It's possible that a sorcerer with a particularly black sense of humor has put a curse on every Israeli prime minister since David Ben-Gurion: They are all fated, sooner or later, to confront head-on precisely their worst nightmares. To deal, during their own particular term, with everything they'd wanted to repress, to cause to be forgotten and to put off for their whole lives - in a kind of test of fire that will determine their political fate.
Thus the Yom Kippur War was flung in the face of Golda Meir, who was wallowing in the bathtub of stagnation; thus Yitzhak Shamir was dragged out of that same bathtub into a peace conference in Madrid; thus the terror attacks were flung in the faces of the leaders of Oslo, and the only international constraints that led to real withdrawal form the territories was flung in the faces of the leaders of Likud and the prophets of Jewish settlement.
What, then, does fate have in store for Prime Minister Benjamin Netanyahu during his second term in office? Best not to ask, if he wants to sleep at night.
But this week, following his meeting with the president of the United States, we nevertheless got a few clues as to the direction in which historical irony has rolled in the case of the historian's son: Precisely everything he feared - the establishment of a Palestinian state and the question of the Jewish settlements in the territories - has already been put in the center of the arena. To a large extent, this is his own fault. Everything that served as lip service or a vague promise for half a dozen prime ministers has, in a tragicomic way, become Netanyahu's test of fire. And all this before he's spent half of his first hundred days in office.
All of a sudden we've forgotten that for nearly half a generation, most of it under a Labor Party government, "the Palestinian state" was an utter taboo. We've repressed the fact that even during the years of jabbering about concessions by former prime minister Ehud Olmert, Kadima, former foreign minister Tzipi Livni (now leader of the opposition), former minister of justice and minister of whatever Haim Ramon and company, the settlements continued to be built and the matter of a Palestinian state was not advanced by even a single centimeter. Forgotten too is the boasting by Ehud Barak (now defense minister), during whose term as prime minister not a single settlement was dismantled. It has even been forgotten that prime minister Ariel Sharon's disengagement from Gaza had nothing to do with the establishment of a Palestinian state. Indeed, perhaps the opposite.
Moreover, the debate over whether the Palestinians are at all ripe for establishing a real state - an issue that became even more acute after the Hamas takeover of the Gaza Strip - has also evaporated. All of a sudden, precisely because of Netanyahu's declared opposition to it, "the establishment of a Palestinian state" has become a political hammer, taken for granted, nearly a fait accompli.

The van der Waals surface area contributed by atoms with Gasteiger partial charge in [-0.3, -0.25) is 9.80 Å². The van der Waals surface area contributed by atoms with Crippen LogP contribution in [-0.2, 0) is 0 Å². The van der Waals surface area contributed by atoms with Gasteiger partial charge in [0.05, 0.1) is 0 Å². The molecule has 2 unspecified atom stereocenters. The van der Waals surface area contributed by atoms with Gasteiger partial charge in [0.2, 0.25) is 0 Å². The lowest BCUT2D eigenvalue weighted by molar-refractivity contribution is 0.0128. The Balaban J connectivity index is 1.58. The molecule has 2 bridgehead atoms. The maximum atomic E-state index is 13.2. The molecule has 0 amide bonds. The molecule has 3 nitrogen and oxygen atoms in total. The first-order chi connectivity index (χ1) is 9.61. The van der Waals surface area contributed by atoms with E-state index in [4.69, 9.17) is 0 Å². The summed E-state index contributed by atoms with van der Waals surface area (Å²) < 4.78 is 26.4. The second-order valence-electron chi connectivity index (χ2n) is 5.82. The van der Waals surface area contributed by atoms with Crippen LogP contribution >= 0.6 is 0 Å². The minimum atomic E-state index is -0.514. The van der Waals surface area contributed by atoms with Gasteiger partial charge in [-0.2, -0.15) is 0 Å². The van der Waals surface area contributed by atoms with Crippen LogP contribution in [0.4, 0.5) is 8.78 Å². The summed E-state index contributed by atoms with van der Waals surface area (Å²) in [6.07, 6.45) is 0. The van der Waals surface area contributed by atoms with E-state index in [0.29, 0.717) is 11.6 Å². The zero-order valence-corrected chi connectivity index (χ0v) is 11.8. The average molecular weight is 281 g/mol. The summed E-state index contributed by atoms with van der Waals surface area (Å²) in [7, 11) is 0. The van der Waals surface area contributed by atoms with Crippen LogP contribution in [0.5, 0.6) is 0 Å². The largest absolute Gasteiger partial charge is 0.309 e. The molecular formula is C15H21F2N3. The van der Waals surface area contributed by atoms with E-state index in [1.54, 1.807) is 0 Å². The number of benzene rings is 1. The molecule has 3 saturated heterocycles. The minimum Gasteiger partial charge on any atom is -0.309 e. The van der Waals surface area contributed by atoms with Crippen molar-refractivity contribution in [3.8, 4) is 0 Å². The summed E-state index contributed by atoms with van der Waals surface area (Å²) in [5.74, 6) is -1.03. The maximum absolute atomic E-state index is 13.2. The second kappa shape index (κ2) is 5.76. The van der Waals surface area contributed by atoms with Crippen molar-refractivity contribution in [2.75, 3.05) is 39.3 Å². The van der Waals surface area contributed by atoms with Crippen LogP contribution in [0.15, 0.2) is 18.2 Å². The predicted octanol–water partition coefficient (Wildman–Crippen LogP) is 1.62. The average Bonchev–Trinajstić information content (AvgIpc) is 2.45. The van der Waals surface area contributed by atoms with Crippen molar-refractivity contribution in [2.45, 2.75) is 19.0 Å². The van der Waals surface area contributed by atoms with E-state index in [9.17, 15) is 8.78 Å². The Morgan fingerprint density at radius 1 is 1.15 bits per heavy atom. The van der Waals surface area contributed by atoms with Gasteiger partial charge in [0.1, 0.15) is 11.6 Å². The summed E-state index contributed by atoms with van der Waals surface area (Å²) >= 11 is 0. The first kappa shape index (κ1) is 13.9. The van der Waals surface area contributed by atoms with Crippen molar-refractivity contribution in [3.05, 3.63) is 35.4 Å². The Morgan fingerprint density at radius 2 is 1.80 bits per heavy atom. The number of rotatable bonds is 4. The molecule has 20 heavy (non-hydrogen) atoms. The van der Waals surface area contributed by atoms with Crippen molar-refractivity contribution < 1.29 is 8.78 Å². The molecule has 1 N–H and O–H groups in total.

Perhaps this would not have happened with such intensity and rapidity had Netanyahu been able to propose some sort of positive vision instead of focusing, as he always has, on sowing the seeds of fear and fanning anxieties. But in his obsessive concern with repelling the thing he most fears - he has brought it down upon himself.
Another irony is that it was all born out of public relations spin, another area to which Netanyahu devotes himself and in which he has in fact failed again and again: Livni is the one who, in the talks on establishing a coalition, held out the question of the Palestinian state to Netanyahu as though it were a kind of litmus test. From this experiment Netanyahu emerged red in the face and acidic. The political system and the media in Israel swooped down on this, and the White House swooped down on it just as the Arabs and the whole world will swoop down on it.
What happened this week is merely a coming attraction for what can be expected during his entire term in office, however long that might be. Had Netanyahu not wanted so badly to become prime minister, he would not have tried so hard to surround himself with ideological constraints right after the election, to mollify his coalition partners with arrogant talk about the settlements, to raise his opposition to a Palestinian state to the top of the flagpole for their sake and to focus the whole world's attention on this.
But Netanyahu is like that cyclist who is so afraid of the pole planted in the sidewalk he smacks right into it.
And I will risk a prophecy: In the end, Netanyahu will be the first Israeli prime minister to establish de facto some sort of Palestinian state - or else he will fall because of its non-establishment. Separating its fate from his own is something he can no longer do.
The ancients said "the goddess of fate loves those who dare." It would appear that - for good reason - she can't stand most of our prime ministers.
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